A Buddhist perspective of Covid-19 pandemic: a causal effect of humans’ collective Karma.
Contributed by Venerable Tshering Penjor
Studies Master Degree in International Buddhist College, Thailand.
According to the Buddhist point of view, the process of birth, aging, sickness, and death, is considered an inevitable reality that all people must endure and face. By looking at the large number of people affected by the Covid-19 pandemic, Buddhists explain that as an effect of collective karma that we as humans have accumulated from the past. According to Buddha’s teachings, the global pandemic draws us all together to experience the three marks of existence (tilakkhaṇa). They are the impermanence (aniccā) མི་རྟགས་པ, sufferings (duḥkha) སྡུག་བསྔལ་ and non-self (anatta) བདག་མེད་པ. The pandemic’s sudden encroachment into many communities, causing a terror of pain and loss of many lives, reminds us of 'impermanence'. It shows us the foreseeable nature of our own death and its associated sufferings, leading us to search for eternal solace.
Buddha’s teachings of ‘Dependent Origination’ relate that nothing exists independently on its own in this world. Everything is interconnected. We live in a complex web of life that is continuously changing. Today for many of us, it is not easy to penetrate the true meanings of dharma amongst the profound Buddhist texts composed by philosophically proficient and accomplished great masters. But this virus has awakened and enlightened many of us practically and effectually about the realistic phenomena of impermanence and profound meanings of interdependence. Now, with the coronavirus, we can’t pretend to exist as an independent entity in the domain of the world around us. We cannot fly overseas, attend a movie, or even go shopping without worrying about being infected.
The Buddhists share the wisdom about how to cultivate proper attitudes during such ill-fated circumstances. When we encounter any misfortunes, we should seek for methods to make ourselves happy. In the Bodhisattva Way of Life, Shantideva said, “If it is something you can change for better, don’t worry, because you can change it. For something you cannot change, there is no use of worrying because by worrying, you can’t change anything.”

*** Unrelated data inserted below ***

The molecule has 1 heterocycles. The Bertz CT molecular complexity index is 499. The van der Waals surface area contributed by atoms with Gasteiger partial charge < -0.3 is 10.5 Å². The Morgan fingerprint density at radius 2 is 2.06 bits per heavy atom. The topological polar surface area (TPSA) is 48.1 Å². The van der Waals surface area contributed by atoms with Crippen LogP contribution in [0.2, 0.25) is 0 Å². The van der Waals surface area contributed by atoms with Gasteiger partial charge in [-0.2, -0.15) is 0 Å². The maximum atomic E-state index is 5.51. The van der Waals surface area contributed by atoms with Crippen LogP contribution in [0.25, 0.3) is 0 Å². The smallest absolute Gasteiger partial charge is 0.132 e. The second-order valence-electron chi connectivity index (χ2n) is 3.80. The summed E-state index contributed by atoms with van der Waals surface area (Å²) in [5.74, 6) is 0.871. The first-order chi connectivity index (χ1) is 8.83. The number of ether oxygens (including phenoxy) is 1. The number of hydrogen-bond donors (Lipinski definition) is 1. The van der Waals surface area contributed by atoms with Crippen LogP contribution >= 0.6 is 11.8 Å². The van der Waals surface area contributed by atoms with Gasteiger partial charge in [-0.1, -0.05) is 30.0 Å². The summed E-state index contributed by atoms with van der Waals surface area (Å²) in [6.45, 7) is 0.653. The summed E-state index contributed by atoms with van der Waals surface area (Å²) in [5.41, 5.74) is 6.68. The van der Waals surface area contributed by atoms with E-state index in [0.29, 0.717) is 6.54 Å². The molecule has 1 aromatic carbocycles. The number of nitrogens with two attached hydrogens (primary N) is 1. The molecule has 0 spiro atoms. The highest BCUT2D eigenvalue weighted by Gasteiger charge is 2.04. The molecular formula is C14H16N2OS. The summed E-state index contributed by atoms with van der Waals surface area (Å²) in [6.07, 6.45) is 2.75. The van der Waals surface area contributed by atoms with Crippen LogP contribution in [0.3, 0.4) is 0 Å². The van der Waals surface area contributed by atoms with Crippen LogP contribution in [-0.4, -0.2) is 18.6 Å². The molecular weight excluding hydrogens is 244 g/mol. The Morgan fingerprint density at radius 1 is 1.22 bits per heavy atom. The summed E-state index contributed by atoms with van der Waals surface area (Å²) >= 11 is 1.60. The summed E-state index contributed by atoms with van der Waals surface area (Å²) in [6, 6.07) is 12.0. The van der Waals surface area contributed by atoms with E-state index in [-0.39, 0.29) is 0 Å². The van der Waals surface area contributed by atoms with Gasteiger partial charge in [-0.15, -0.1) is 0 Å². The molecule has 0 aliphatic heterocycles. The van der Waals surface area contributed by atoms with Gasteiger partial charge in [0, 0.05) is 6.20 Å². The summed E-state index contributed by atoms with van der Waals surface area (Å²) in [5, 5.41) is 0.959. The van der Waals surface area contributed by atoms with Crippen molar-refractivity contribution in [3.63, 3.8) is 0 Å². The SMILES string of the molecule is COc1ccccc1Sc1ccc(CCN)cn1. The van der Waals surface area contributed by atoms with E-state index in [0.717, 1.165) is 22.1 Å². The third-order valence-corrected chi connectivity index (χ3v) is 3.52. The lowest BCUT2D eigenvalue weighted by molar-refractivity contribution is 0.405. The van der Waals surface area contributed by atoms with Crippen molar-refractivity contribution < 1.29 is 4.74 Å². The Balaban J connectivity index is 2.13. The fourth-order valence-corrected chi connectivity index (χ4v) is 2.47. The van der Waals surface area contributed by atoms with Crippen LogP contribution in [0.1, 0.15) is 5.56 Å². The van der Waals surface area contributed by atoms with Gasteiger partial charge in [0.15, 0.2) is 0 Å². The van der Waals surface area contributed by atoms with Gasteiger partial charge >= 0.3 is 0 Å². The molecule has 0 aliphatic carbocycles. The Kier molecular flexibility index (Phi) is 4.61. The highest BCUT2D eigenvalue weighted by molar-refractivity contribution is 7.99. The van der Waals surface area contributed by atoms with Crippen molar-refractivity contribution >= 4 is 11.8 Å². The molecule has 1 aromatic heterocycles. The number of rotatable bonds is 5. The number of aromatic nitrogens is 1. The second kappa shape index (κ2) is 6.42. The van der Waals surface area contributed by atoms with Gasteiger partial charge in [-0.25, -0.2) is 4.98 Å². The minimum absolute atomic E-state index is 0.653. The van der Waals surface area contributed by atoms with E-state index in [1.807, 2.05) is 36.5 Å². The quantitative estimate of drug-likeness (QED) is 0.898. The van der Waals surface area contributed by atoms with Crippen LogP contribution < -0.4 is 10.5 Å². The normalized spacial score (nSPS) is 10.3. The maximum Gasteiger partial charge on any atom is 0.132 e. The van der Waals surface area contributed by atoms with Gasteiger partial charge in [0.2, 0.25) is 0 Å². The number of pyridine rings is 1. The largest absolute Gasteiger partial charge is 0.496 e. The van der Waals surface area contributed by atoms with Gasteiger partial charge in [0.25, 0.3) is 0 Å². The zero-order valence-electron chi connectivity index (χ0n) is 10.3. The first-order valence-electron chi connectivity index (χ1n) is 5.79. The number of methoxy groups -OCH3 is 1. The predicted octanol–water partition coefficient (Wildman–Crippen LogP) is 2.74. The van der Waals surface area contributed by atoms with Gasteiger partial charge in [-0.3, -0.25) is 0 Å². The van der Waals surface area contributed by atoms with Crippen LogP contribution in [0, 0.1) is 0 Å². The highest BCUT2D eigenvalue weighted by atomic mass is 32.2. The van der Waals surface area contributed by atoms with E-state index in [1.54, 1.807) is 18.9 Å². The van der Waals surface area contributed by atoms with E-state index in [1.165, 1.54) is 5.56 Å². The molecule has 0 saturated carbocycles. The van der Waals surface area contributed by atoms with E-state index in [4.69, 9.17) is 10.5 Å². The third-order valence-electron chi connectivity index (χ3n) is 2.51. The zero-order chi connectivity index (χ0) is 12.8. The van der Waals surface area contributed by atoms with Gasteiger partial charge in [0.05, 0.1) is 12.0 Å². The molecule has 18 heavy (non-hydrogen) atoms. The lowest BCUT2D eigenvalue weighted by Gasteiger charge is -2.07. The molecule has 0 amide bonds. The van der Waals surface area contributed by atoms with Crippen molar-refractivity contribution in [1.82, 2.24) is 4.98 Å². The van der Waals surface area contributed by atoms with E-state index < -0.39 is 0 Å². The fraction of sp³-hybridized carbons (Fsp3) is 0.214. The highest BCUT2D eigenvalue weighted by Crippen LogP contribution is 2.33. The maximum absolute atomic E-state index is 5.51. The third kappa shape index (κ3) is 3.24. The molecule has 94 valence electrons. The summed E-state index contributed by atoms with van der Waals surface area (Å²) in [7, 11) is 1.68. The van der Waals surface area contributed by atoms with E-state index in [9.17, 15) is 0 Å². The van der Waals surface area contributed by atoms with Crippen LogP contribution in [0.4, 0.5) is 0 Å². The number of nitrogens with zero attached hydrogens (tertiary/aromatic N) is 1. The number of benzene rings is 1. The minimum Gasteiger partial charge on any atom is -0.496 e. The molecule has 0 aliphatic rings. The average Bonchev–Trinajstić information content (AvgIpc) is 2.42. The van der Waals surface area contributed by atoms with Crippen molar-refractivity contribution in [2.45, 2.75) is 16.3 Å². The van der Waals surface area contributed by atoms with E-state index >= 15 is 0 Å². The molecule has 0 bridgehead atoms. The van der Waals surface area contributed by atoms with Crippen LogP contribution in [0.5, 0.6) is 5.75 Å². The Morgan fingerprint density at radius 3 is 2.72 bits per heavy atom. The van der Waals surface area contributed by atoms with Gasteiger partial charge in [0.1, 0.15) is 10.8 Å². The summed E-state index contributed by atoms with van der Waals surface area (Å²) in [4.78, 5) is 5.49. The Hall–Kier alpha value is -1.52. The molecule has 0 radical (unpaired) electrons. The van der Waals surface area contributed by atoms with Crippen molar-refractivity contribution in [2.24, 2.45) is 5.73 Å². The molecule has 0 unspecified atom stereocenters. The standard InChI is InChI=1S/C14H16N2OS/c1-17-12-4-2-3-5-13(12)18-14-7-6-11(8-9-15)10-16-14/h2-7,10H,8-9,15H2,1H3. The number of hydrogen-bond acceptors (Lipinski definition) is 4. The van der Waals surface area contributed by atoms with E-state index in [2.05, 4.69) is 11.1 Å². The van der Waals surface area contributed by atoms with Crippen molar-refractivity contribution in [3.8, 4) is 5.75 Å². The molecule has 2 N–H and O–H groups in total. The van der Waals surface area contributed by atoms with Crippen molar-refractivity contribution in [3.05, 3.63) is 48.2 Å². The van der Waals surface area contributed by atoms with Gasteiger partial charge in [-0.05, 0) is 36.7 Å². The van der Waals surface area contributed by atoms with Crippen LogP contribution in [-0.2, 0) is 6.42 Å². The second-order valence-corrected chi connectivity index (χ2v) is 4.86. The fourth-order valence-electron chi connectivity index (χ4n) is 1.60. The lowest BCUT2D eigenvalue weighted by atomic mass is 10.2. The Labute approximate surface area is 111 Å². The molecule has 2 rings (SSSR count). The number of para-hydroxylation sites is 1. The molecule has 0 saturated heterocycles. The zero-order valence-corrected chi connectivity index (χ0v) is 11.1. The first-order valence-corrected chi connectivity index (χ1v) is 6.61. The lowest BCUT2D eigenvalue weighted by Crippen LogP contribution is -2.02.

In this global uphill battle against the pandemic, it is vital for everyone to act accordingly. We should be extremely careful ourselves and follow all the necessary precautions outlined by WHO (World Health Organization) and concerned authorities. There are many ways for us to approach and handle the challenges we have now. Due to the lockdown and restriction on human to human contacts, there have been less human activities and interactions taking place in societies.
Climate experts find that the world-wide climate conditions have improved and pollution problems have been reduced. Many people actually realize the fact that it is not wise to make discrimination based on religion, colour, caste or nationality. Viruses do not infect only those of a particular religion, nationality, colour or status. They infect everybody. This is important for us to take note and realize its connotation. If we look at mother nature, it is unbiased. Unfortunately, humans are biased in their judgments. Due to our discriminative perceptions and wrong views, we have suffered a lot and we continue to suffer in our successive lives in the saṃsāra. The natural epidemics and calamities have indirectly awakened and taught everyone in the world to live in harmony as brothers and sisters.